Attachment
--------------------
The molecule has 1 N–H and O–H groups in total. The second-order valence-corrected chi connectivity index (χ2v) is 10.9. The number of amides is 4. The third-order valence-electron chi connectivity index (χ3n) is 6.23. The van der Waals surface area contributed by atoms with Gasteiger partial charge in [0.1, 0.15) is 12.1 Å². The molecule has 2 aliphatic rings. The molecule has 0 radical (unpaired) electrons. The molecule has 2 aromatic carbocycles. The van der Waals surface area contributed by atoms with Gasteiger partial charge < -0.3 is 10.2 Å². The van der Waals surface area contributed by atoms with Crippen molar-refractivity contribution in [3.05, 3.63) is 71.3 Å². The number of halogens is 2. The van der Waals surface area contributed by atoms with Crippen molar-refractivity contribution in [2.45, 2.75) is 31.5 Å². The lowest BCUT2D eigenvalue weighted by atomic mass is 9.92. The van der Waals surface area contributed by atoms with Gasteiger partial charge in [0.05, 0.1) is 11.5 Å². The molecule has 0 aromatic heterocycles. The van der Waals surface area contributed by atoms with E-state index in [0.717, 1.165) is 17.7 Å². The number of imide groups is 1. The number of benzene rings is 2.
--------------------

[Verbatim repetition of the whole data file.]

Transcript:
The molecule has 1 N–H and O–H groups in total. The second-order valence-corrected chi connectivity index (χ2v) is 10.9. The number of amides is 4. The third-order valence-electron chi connectivity index (χ3n) is 6.23. The van der Waals surface area contributed by atoms with Gasteiger partial charge in [0.1, 0.15) is 12.1 Å². The molecule has 2 aliphatic rings. The molecule has 0 radical (unpaired) electrons. The molecule has 2 aromatic carbocycles. The van der Waals surface area contributed by atoms with Gasteiger partial charge < -0.3 is 10.2 Å². The van der Waals surface area contributed by atoms with Crippen molar-refractivity contribution in [3.05, 3.63) is 71.3 Å². The number of halogens is 2. The van der Waals surface area contributed by atoms with Crippen molar-refractivity contribution in [2.45, 2.75) is 31.5 Å². The lowest BCUT2D eigenvalue weighted by atomic mass is 9.92. The van der Waals surface area contributed by atoms with Gasteiger partial charge in [0.05, 0.1) is 11.5 Å². The molecule has 0 aromatic heterocycles. The van der Waals surface area contributed by atoms with E-state index in [0.717, 1.165) is 17.7 Å². The number of imide groups is 1. The number of benzene rings is 2.